The Faces of Group Members Share Physical Resemblance

Eric Hehman, Jessica K. Flake, Jonathan B. Freeman

Research output: Contribution to journalArticlepeer-review


Perceivers form strong inferences of disposition from others’ facial appearance, and these inferences guide a wide variety of important behaviors. The current research examines the possibility that similar-looking individuals are more likely to form groups with one another. We do so by testing a necessary downstream consequence of this process, examining whether the faces of individuals within groups more physically resemble one another than those in other groups. Across six studies, we demonstrate that individuals’ group membership can be accurately classified both from ratings of members’ faces, and from direct measurement of members’ faces. Results provide insight into how affiliative groups initially form and maintain membership over time, as well as the perception of homogeneity of groups.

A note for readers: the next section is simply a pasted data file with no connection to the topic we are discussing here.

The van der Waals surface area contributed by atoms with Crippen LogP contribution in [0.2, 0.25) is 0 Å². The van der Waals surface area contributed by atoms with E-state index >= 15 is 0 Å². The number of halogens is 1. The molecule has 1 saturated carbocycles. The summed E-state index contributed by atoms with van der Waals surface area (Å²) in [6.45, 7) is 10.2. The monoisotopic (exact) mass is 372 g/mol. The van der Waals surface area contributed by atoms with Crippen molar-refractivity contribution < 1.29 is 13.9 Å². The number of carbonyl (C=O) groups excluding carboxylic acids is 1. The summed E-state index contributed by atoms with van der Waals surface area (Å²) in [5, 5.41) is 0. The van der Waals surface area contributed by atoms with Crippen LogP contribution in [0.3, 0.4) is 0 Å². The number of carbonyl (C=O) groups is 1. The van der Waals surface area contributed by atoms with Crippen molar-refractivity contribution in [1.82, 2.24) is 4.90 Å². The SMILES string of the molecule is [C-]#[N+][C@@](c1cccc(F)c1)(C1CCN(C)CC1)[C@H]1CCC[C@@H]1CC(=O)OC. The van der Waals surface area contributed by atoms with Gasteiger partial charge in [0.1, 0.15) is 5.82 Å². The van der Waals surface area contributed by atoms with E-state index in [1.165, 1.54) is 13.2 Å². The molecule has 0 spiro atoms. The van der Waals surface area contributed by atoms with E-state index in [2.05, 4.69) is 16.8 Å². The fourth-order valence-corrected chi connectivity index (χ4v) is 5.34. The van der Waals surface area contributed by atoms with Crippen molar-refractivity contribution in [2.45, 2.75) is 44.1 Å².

Original languageEnglish (US)
Pages (from-to)3-15
Number of pages13
JournalPersonality and Social Psychology Bulletin
Issue number1
StatePublished - Jan 1 2018


  • face perception
  • group formation
  • impression formation
  • intragroup dynamics
  • person perception

ASJC Scopus subject areas

  • Social Psychology


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